In a recent GQ article called "Inside The NBA's New Style Wars," the magazine listed its All-NBA of Style teams. Of the 10 players to appear on the list, eight come from fashion havens New York, Boston, L.A. and Miami. Oklahoma City garnered the other two.
The first team included Westbrook, Miami's Dwayne Wade and LeBron James, New York's Amar'e Stoudemire and Tyson Chandler. The second team is made up of Durant, the Clippers Chris Paul, Boston's Rajon Rondo, New York's Carmelo Anthony and the Heat's Chris Bosh.
The reasons players such as Durant, Westbrook, Kobe Bryant, LeBron James and Dwayne Wade now grace the covers of fashion magazines is due to the NBA enacting a dress code back in the 2005-06 season. Before then, players would routinely show up to games in sweat suits and T-shirts.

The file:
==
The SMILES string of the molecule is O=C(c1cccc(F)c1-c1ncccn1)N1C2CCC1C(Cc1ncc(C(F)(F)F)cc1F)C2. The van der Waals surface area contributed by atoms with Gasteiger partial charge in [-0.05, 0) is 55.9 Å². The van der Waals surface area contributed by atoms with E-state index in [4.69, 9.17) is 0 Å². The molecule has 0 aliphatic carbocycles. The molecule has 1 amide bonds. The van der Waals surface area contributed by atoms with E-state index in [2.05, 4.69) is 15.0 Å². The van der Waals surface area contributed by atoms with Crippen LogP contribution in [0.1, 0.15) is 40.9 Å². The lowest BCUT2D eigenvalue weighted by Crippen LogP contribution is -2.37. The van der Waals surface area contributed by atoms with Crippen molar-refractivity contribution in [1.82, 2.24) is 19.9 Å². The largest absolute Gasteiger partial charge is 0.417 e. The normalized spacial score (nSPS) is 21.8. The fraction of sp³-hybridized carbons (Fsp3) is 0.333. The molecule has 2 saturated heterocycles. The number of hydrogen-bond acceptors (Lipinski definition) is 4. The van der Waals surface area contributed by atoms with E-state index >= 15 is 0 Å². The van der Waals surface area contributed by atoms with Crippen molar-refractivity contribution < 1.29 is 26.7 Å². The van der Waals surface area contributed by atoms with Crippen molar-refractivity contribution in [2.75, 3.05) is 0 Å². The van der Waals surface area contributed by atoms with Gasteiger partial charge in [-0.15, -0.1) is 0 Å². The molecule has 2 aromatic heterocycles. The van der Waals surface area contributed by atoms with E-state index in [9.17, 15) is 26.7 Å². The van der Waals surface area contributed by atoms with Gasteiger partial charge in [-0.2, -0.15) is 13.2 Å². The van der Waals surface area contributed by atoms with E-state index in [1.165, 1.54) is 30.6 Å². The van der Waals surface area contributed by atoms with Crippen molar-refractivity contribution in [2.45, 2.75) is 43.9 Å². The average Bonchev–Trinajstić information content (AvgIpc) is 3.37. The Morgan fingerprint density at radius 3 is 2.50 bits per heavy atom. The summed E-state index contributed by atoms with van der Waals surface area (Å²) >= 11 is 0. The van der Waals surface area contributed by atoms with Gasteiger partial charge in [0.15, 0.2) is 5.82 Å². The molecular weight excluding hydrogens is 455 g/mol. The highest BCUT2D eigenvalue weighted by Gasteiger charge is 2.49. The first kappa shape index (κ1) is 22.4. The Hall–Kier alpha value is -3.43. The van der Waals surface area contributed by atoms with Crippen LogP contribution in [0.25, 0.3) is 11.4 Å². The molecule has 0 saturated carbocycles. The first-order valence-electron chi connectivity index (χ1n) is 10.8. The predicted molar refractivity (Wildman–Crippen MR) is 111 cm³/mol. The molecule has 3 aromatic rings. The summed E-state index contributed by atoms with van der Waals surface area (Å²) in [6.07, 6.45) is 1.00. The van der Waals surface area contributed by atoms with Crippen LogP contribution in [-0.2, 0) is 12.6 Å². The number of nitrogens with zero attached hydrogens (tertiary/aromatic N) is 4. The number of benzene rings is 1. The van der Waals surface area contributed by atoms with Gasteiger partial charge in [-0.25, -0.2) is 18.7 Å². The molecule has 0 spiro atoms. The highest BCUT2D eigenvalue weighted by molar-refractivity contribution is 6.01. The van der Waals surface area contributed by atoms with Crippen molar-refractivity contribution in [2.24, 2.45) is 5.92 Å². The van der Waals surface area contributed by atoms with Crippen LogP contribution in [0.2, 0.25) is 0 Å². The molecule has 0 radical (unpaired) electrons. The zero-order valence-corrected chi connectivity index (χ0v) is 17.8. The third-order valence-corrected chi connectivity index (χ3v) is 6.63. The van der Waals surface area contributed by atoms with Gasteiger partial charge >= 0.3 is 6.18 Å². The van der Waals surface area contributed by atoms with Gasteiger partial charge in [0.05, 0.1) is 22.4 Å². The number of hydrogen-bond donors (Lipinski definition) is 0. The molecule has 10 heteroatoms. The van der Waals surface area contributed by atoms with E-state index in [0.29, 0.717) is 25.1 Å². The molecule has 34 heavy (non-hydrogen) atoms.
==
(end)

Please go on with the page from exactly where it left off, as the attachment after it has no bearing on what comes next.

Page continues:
Commissioner David Stern felt the league had an image problem — that it was too “hip-hop.” So he banned items such as jerseys, jeans, hats, do-rags, T-shirts, large jewelry, sneakers and Timberland style boots. These are not allowed to be worn by players to interviews, games, charity events or any other occasion affiliated with the NBA or the NBDL.
Under current NBA dress regulations, if a player does not dress to participate in a game, he must dress in a manner suitable for a coach. In the NBA, a suit or a sport coat is required for coaches. In other words, business casual.
But pro athletes being who they are, they weren’t going to just do the minimum. Players began to show for post game press conference in three-piece suits and designer outfits. It became a best dressed contest.
Since then, the NBA has relaxed on the dress code, as evidenced by Westbrook showing up to a game wearing Capris and a T-shirt. But that hasn’t stopped players from wanting to stand out from the crowd.